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Monday, May 21, 2012


Therapist talked with me about some things that are happening inside me which he believes will not be helpful. Then we discussed different strategies to circumvent the processes and try build the healthy habits and persona I've established. At the time I believed acting on those strategies would be a good idea. Today I no longer think so.

As I've worked on the assignments I've been feeling increasingly stressed. Granted, there are a number of things contributing to that which are beyond my control, but what I'm talking about is different. With each assignment I am left with the absolute certainty that I am "wrong." That everything about me is "wrong." That there is nothing about me redeeming or right or desirable or beautiful.

Even more, I'm feeling increasingly alone and isolated even when interacting with people. It feels as though we are not connecting. Please notice the italics. This does not feel solely as if it belongs to me. It feels as though I'm trying with all my might to feel some sort of camaraderie or affection or softness, but I'm blocked by the other person. What I want is definitely not what they want. Everything we discuss feels clinical and detached. I feel judged and analyzed--as though I'm an interesting specimen to be dissected and discarded.

Then, of course, because I've been trained to do so, I enter the cycle of wondering why it feels that way. Perhaps I'm not giving people enough breaks from me. Maybe I imagined there was genuine feeling from that person when there was not. Perhaps my perception that I'm friendly and delightful and sincere and real, is flawed and I'm just not that interesting.

But I refuse to believe this. I'm alone quite often and I'm never bored with my own company. I think interesting thoughts, see beautiful sights, and laugh often. I'm not ungainly or awkward. I don't have bad breath. I shower daily.

Besides, today at the gym a man asked me if I wanted to go get coffee after my workout--and at that point I was unshowered and sweaty (but my teeth were brushed). And since my gym partner reports to me that the man who invited me was "wowcute," I am left believing that there is something appealing about me. Darrin says this is true and, "Thank you for coming home instead of going out to coffee, as I don't think I would like that very much."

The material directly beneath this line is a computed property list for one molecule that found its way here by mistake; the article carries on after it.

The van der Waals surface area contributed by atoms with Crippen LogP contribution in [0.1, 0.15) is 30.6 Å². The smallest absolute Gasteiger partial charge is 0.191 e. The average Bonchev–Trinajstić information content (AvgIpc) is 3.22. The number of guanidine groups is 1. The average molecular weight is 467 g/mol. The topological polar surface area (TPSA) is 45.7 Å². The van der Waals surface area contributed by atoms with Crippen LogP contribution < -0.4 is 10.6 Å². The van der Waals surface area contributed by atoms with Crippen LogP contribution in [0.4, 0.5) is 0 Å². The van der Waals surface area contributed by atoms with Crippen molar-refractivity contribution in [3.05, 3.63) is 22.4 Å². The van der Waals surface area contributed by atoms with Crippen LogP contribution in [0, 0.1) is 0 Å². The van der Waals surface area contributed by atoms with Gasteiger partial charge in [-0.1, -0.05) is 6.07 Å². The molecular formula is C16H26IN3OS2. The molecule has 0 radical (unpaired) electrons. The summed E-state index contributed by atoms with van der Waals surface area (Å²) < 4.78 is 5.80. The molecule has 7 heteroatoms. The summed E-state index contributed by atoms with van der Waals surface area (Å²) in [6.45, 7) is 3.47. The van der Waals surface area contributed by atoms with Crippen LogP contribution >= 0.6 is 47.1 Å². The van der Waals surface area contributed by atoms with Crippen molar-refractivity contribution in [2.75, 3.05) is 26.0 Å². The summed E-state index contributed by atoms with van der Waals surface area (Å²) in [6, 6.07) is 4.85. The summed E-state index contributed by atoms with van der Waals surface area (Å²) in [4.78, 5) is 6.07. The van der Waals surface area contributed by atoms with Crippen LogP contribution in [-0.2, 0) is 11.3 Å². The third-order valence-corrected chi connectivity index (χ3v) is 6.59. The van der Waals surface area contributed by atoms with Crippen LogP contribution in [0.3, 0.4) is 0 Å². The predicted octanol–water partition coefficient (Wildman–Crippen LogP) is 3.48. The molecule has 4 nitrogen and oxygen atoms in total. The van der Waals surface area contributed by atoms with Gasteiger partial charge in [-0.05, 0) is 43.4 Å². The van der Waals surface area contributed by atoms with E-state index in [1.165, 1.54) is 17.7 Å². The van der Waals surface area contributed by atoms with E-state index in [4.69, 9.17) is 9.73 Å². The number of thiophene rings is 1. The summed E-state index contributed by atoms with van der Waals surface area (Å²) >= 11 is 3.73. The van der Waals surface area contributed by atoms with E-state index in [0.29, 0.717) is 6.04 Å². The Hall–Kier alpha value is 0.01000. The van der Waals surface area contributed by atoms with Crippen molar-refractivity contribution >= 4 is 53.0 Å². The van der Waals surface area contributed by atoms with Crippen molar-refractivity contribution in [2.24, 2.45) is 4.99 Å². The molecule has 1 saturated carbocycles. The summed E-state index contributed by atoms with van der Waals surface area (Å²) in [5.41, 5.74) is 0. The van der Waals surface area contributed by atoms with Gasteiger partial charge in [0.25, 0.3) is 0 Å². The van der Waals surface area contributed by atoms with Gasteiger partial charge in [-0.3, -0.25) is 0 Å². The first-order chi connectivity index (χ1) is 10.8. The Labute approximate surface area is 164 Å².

Maybe I'm trying too hard to be something I'm not. Maybe whatever processes identified by Therapist are a part of my integral makeup. Maybe there's nothing scary or bad or wrong about them at all. Maybe Therapist is the one who's wrong.

I don't know. But I do know I'm tired of being wrong, of having something wrong with me, of always doing or saying the wrong thing.

So today I think I'll spend the day with me. Maybe tomorrow I'll do the same. And maybe the next day, too.   Because I've been trying and trying to figure out how I fit in the lives of other people--something they don't even know themselves--and the truth is, I don't. Maybe no one really does. Perhaps that's why we float from friend to friend, and divorce is common, and families grow apart.

Regardless, the time has come for me to stop spending so much time "fixing" me. There are many things I'm not good at, but there are also things I do well. I might not be good at relationships, but I think I'm very good at the friendship cycle. And while I'm not the parent of the year, I spend lots of time with my kids and I believe they know I love them. And I'm still married after quite a few years. That's something.

There is so much about me that is healthy and good and right. I don't have the time or the patience to wait for anyone else to notice that. Today I have to just enjoy being me.

Friday, May 18, 2012


I have a ridiculous immune system. I contract the common cold/virus/flu once every two or three years. Sometimes though, I rely on that immune system a bit too much which results in something a bit more serious than the common cold. A couple of years ago I got H1N1 and I truly believed I might die. It was not good.

Two weeks ago I noticed my throat was sore. Two days later the soreness was gone. I felt fine. This is typical for me when I get a virus; the symptoms are mild and they only last a couple of days. But the next day I began coughing. Thinking that the virus must have triggered my asthma, I grabbed the inhaler I use a couple of times annually and took two puffs. It didn't help.

By Monday I was coughing every few minutes, and sometimes I would have coughing spasms. I thought about going to a doctor, decided I would be told I just had a virus and nothing could be done, and took more asthma medication.

The coughing increased. I didn't feel that my lungs were congested, but occasionally I would feel heaviness or difficulty inhaling. I just assumed they were tired--after all, I'd been coughing a lot.

For the past couple of nights I've not been able to get to sleep until after midnight; then I awake every hour because I'm coughing so much. This morning I tolerated it until 3:30 a.m. Then I got out of bed and folded laundry, did dishes, mopped floors, and checked email. I've not been able to run for two days because I've not felt well, but I went to the gym at that point and did the necessary strengthening exercises for my hip.

Darrin began badgering me to go to the doctor when he got home from work this afternoon. I didn't want to. I kept telling him I felt much better today than I had all week. He rolled his eyes at me.